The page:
One particular mainstream anime, Doraemon, is heading to Disney Anime hyper as we speak. Will your kids get on board with some mainstream anime of their own? It's more likely than you think!


At the risk of opening the Pizza Wars again Rolling Eyes, just to update to illustrate the discussion:
The first Tubes of US Doraemon have hit, and they're US kid-friendly enough for me to approve.
(Unfortunately, the Mouse has already come down hard, and as D's already nowhere to be found on X-D's website, it may not last long even on their own legal channel.
Here's the last remaining rebel YT hiding out, check it while you can--And no, I don't know why the OP messed with the screen window: https://www.youtube.com/​watch?​v=​6gyPknTLN8o )

Bang-Zoom did a perfect job of translating the rhythm of the jokes to something resembling hyperactive US-kids'-cable jokes, without changing 90% of them. (Unlike a certain studio who begins with F....)
This definitely looks like the sort of show from the Pokemon/Sailor Moon days where kids got hooked on the show thinking it was American, and never occurred to them why it was better. Smile


I think Disney's Doraemon has been pretty good so far! I agree that the dub is excellent, preserving the feel of the show, from what I've seen, and not actually being as super-localized as those early screen shots lead us to fear. It's strangely inconsistent... yes, there was a scene where apparently the family eating with chopsticks was changed to forks, but there is another where Nobita is eating cup ramen with chopsticks and another where his mom makes him a very Japanese-looking fried dish.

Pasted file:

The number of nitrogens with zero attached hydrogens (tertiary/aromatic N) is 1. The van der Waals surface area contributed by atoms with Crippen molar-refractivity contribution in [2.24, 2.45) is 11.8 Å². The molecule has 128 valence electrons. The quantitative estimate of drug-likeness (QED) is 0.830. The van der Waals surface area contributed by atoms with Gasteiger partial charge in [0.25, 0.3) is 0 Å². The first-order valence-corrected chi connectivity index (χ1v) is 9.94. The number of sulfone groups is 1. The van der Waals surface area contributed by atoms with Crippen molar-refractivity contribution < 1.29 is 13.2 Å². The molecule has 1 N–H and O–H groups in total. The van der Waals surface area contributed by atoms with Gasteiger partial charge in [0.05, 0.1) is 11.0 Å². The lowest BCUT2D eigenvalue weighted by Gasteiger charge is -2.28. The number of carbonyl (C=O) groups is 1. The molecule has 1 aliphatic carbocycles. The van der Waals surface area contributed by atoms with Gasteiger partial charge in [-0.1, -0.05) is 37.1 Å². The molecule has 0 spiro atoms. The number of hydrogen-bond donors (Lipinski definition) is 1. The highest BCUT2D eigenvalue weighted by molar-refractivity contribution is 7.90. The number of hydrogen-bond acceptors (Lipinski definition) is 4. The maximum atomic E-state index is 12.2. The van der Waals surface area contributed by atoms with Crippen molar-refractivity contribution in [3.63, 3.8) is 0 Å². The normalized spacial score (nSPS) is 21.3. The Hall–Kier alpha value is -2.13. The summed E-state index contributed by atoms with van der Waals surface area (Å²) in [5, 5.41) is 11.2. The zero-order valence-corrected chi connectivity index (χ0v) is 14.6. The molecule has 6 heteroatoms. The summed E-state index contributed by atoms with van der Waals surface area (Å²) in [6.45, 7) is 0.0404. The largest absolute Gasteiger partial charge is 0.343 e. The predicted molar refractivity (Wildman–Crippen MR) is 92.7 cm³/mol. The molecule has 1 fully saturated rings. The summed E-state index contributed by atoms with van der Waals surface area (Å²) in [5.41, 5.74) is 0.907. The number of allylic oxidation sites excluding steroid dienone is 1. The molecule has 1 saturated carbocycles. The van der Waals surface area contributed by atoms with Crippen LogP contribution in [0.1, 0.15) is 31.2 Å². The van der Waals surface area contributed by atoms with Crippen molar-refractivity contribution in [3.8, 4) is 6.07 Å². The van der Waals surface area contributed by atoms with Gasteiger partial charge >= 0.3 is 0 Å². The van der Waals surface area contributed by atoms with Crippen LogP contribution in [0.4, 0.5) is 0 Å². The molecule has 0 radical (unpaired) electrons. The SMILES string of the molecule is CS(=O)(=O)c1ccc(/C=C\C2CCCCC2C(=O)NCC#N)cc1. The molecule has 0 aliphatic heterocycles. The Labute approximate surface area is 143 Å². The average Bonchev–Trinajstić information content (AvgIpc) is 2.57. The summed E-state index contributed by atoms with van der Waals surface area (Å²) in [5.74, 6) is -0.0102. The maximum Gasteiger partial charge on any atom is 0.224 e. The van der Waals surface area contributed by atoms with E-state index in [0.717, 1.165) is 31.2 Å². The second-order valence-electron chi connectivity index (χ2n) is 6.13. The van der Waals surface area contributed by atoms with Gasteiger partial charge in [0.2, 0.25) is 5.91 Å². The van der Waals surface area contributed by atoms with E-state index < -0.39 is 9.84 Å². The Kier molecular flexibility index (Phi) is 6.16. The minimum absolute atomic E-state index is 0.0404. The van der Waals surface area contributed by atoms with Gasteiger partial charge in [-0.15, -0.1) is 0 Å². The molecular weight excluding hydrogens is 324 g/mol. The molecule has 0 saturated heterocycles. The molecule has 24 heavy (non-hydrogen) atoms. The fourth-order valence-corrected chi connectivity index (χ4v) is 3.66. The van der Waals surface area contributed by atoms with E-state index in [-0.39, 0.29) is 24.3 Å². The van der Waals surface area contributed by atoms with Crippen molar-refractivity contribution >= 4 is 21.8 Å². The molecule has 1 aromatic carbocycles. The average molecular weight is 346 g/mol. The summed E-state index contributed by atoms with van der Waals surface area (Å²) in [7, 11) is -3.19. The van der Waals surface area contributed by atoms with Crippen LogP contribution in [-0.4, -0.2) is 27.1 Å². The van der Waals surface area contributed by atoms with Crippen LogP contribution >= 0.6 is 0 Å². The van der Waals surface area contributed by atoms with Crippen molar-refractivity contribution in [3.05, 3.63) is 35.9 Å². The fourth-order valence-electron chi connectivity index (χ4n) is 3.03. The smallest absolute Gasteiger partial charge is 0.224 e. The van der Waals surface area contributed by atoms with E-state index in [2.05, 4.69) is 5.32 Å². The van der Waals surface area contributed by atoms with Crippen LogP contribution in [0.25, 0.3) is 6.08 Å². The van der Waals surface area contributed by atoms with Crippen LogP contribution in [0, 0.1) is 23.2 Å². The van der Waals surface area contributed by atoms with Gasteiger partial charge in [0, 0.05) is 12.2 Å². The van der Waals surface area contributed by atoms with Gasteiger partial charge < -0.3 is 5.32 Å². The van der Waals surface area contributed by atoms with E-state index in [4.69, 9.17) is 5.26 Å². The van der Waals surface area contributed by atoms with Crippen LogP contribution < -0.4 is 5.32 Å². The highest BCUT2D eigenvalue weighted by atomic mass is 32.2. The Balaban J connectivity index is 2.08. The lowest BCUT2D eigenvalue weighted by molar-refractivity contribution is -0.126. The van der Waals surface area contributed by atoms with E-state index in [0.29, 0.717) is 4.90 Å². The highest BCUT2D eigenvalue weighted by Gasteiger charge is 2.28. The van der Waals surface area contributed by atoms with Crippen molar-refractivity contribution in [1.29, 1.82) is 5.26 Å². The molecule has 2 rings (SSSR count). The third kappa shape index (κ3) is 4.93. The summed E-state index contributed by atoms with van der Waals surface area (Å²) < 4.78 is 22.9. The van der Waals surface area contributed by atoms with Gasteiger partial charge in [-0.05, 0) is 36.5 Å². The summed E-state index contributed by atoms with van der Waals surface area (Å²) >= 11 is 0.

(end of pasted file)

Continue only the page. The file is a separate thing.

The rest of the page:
Perhaps some things, like sliding doors and right-to-left comics, are too much of a pain to switch, but I cannot watch this show without thinking about how it would have been hacked up if it were made in the 90's. I was pleasantly surprised to see some jokes left in that I would have guessed would have been taken out, like one where Nobita accidentally transforms into (naked) Shizuka. I'm not exactly clamoring for nude children on TV or anything Laughing but it was a funny gag, and it was pretty surprising to see it preserved.
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eragon2890



Joined: 02 Sep 2009
Posts: 129

PostPosted: Mon Jul 14, 2014 12:09 pm Reply with quote
Well with most of us being nerds it's logical that those anime are most popular right? The fan service, moe, meccha, gaming, and other otaku centric anime?

I guess it's the same probably amongst Japanese *otaku* and isn't that who you should compare us with?
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EricJ2



Joined: 01 Feb 2014
Posts: 593

PostPosted: Mon Jul 14, 2014 2:52 pm Reply with quote
medama_oyaji wrote:
I think Disney's Doraemon has been pretty good so far! I agree that the dub is excellent, preserving the feel of the show, from what I've seen, and not actually being as super-localized as those early screen shots lead us to fear. It's strangely inconsistent... yes, there was a scene where apparently the family eating with chopsticks was changed to forks, but there is another where Nobita is eating cup ramen with chopsticks and another where his mom makes him a very Japanese-looking fried dish.